For the safety of students, staff and families and to avoid community spread of COVID-19, students and staff are considered to be members of the public who are congregating in indoor locations. As such, they are required to adhere to the Order.
Does the updated Order apply to all children?
The updated order applies to all children two years old and older.
Under what circumstances are students permitted to remove their face coverings?
School entities may allow students to remove face coverings when students are:
- Eating or drinking when spaced at least six feet apart; or
- When wearing a face covering creates an unsafe condition in which to operate equipment or execute a task; or
- At least six feet apart during "face-covering breaks" to last no longer than 10 minutes.
Do students with disabilities need to wear face coverings?
Children two years old and older are required to wear a face covering unless they have a medical or mental health condition or disability, documented in accordance with Section 504 of the Rehabilitation Act or the Individuals with Disabilities Education Act (IDEA), that precludes the wearing of a face covering in school. Accommodations for such students should be made in partnership with the student's health care provider, school nurse, and Individual Education Plan (IEP)/Section 504 team.
May a school request evidence that someone qualifies for an exception to the Order?
Schools must require all students over 2 years of age to wear face coverings, except for any student who has a medical or mental health condition or disability that precludes the wearing of a face covering in school. Notwithstanding the exceptions in Section 3 or the Order, schools may require medical documentation. The Pennsylvania Department of Education recommends that any documentation that is provided be in accordance with Section 504 of the Rehabilitation Act or IDEA of such medical or mental health condition or disability.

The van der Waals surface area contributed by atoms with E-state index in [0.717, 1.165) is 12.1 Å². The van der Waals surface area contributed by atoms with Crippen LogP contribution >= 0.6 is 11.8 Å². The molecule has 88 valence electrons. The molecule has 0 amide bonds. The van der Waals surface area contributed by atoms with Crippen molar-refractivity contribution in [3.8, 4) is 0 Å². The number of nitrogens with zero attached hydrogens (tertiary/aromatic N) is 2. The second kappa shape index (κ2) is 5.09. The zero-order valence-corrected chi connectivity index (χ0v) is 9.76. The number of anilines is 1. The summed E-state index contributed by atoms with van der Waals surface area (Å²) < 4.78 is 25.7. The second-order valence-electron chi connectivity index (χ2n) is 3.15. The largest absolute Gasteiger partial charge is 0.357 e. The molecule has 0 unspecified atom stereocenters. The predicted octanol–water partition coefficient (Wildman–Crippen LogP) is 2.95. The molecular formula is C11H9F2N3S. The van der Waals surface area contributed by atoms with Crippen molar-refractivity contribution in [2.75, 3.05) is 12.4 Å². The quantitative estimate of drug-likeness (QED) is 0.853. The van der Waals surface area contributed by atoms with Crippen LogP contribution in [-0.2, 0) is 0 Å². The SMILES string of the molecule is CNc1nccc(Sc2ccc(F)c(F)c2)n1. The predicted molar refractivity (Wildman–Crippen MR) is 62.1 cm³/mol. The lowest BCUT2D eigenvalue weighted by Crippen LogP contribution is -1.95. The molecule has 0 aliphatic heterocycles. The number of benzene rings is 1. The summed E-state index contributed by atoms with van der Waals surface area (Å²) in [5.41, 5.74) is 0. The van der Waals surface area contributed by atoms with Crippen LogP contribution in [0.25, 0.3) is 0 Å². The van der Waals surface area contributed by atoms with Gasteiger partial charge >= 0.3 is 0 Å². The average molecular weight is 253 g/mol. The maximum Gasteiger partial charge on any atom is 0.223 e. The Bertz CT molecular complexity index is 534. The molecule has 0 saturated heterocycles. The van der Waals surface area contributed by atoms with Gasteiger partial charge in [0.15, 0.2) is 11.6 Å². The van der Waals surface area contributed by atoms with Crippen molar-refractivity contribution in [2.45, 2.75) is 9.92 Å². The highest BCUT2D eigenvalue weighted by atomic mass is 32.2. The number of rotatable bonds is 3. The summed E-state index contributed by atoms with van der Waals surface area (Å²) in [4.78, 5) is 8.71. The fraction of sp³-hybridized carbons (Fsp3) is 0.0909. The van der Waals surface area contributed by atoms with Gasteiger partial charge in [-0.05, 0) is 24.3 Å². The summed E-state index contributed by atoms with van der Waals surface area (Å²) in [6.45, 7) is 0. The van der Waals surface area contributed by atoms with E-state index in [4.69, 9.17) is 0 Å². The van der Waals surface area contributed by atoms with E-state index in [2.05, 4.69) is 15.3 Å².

Do I need to wear a mask while walking my dog? Going for a run in the park?
If doing an outdoor solitary activity outside that is not likely to result in being within six feet of another person, you are not required to wear a face covering. Individuals should consider carrying a face covering in case they unexpectantly come within six feet of others for longer than 15 minutes.
Does the Order require individuals to wear masks when participating in indoor physical activity?
Yes, a person must wear a face covering when participating in indoor physical activity where another person or persons who are not members of the individual's household are present in the same space, irrespective of physical distance. Face coverings need not be worn if the person meets one of the exceptions in Section 3 of the Order.
Does the Order apply to athletes and sports activities?
Yes. Everyone who participates in sport activities including coaches, athletes (including cheerleaders), and spectators must wear a face covering, such as a mask, unless they fall under an exception in Section 3 of the Order.
Indoors: Coaches, athletes (including cheerleaders), and spectators must wear face coverings, when indoors and where another person or persons who are not members of the individual's household are present in the same space, irrespective of physical distance. This includes while actively engaged in workouts, competition, and on the sidelines, etc.
Outdoors: Coaches, athletes (including cheerleaders), and spectators must wear face coverings if they cannot maintain sustained physical distance from persons outside of their household. This includes while actively engaged in workouts, competition, and on the sidelines, in the dugout, etc. If sustained six-foot distancing can be maintained, face coverings may be removed when outdoors.
Can employers make a "no exceptions" or a stricter face covering policy than the Commonwealth?
Yes. An employer that does so will have to review relevant state and Federal employment laws and determine that they are acting within the bounds of those laws.
Can schools make a "no exceptions" or a stricter face covering policy than the Commonwealth?
Yes, a school entity may make a stricter face covering policy. However, reasonable accommodations must be made for students, staff, employees and visitors who state they have a medical condition, mental health condition, or disability that makes it unreasonable for the person to maintain a face covering.
The Order says businesses and schools must provide "reasonable accommodations" what does that mean?
Businesses should consult with legal counsel to determine reasonable accommodations.